Skip to comments.Rolling Stone names Jimi Hendrix the ‘Greatest Guitarist of all Time
Posted on 11/23/2011 9:26:13 PM PST by This Just In
Rolling Stone names Jimi Hendrix the Greatest Guitarist of all Time, followed by Eric Clapton, Jimmy Page The rest of the top five are Keith Richards and Jeff Beck
BY Jim Farber
NEW YORK DAILY NEWS
Wednesday, November 23 2011, 3:44 PM
Yes, hes experienced.
Jimi Hendrix has been proclaimed the Greatest Guitarist of All Time by a panel of musicians wrangled by Rolling Stone Magazine.
Though dead for more than 40 years, Hendrixs fiery and distinct style clearly continues to inspire, and intimidate, six-string pluckers the world over.
(Excerpt) Read more at nydailynews.com ...
Agree both tie at number one.
Alvin Lee (Ten Years After)
“Rolling Stones ratings are based on the ages and exposure to music of the existing generation that read that publication.”
9) Allen Collins
Admittedly, I haven’t heard every recording of Hendrix but what I have heard just grated on my nerves. To me, it was alot of noise. He is not #1 on 3cats list.
I never "got" Jimmy Page. He was horrible live. Sloppy (perhaps drunk or stoned), totally unimpressive. He was a great studio guitarist though. Richards' greatness comes from his rhythm playing---probably one of the top rhythm guitarists of all time. Harrison probably rates because he was neither an innovator nor a technician but a "bridge" between Chuck Berry and the new sound.
An interesting challenge is on the "Abby Road" album in the guitar jam just before "The End." There are three guitars, according to the Beatles' biographer Jon Gould, and Harrison, McCartney, and Lennon were all playing lead, trading off. See if you can figure out who is who!
Getting back to Clapton and Beck: I got the sense after I heard Clapton with Cream live that at some point you heard everything he could do. It totally fit whatever he was playing---and that was the greatness of Cream, in that since they were all soloing all the time, the genius came in the mix of the three, not any one guy in particular. But every time I heard Beck, I got the feeling that "this guy is really holding back. He's teasing you with what he can do."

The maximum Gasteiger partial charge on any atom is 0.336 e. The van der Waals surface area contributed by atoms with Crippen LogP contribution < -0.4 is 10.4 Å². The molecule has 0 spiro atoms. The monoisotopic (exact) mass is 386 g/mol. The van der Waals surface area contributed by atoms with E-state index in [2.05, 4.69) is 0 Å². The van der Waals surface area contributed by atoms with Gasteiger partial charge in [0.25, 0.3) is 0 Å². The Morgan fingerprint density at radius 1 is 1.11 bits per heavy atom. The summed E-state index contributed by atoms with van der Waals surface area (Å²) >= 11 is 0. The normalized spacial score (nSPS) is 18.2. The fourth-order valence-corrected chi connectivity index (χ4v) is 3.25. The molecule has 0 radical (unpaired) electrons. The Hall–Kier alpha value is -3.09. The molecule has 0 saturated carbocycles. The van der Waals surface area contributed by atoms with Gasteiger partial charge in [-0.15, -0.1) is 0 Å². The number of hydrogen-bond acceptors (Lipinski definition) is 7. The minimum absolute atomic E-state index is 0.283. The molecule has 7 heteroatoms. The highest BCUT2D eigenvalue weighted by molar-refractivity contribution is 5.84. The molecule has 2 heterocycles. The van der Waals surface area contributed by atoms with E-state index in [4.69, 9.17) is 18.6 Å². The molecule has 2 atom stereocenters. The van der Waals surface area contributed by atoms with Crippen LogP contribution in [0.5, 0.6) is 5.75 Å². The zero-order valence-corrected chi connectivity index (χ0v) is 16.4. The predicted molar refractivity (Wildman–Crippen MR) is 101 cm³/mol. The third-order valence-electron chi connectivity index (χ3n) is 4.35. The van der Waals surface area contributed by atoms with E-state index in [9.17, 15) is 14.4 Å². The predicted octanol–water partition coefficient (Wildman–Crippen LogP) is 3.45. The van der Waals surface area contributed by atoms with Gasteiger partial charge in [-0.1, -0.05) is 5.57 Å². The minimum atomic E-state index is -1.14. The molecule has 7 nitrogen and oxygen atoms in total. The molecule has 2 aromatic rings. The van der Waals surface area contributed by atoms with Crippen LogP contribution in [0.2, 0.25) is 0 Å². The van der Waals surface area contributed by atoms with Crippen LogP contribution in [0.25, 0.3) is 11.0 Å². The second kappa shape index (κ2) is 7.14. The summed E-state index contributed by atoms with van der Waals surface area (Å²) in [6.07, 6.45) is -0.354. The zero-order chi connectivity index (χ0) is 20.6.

Hendrix was awesome the first time I heard him circa 1968---he had just come out with the Experience. But a year later, he just couldn't get it together, none of the rifs really were as good, and he appeared stoned. The audience was screaming for "Vanilla Fudge," who opened for him, 10 minutes into his set. It was sad.
Stevie was a total copier. Good, but couldn’t even get the essence of Hendrix at times. Like Clapton, after a while, you heard everything he had. I’d rank him #5 or 6.
Personally, I couldn't stand Townsend as a guitarist.
If you want a current excellent Christian guitarist who doesn't go for a lot of distortion or tricks, listen to Lincoln Brewster. He played with Michael W. Smith and Journey for a while. Super.
As a contemporary of Kaukonen, who saw him at least once live, I never got the high regard with which he was held.
John Petrucci deserves a mention.
I think Vaughn has too much Clapton in him. The only guy who doesn't do this is Beck, who not only doesn't play it safe, but unlike Hendrix and Winter, "gets" whatever weird thing he goes for.
BTW, Clapton said of Beck, Hendrix, and himself that Jeff Beck was the best.
As well as Bill Nelson. He’s fantastic. Manages so many styles.
Try Highway Chile, 51st Anniversary, Killing Floor, Mannish Boy, Can you see me? I don’t live today, Red House, Hear my train a comin’...
Sorry FRiend, but yer out to lunch on this one.
No he wasn't. Jimi could do things with a guitar Duane (or anyone else) had never even imagined much less accomplished. A biographer listed some 210 odd sounds Hendrix invented and used in his playing vocabulary. No one was more appreciative of Hendrix than fellow musicians. He blew them out of their shoes and they said so to anyone who would listen. When Jimi was playing clubs in NY, early on, a top session player (whose name escapes me) would leave the studio, step across the street and see the unknown Jimi playing things he admitted he couldn't do (if he'd thought of them in the first place). Hendrix was two things: A virtuoso (a more physical accomplishment) and a spellbinder ( a more spiritual thing). That voodoo of knowing how much silence to put in between the notes is the rarest thing in musical accomplishment. Allman, like Les Paul and Eric Clapton etc had it (in spades) but recognized that Hendrix owned it.
And I am a git fiddler meself.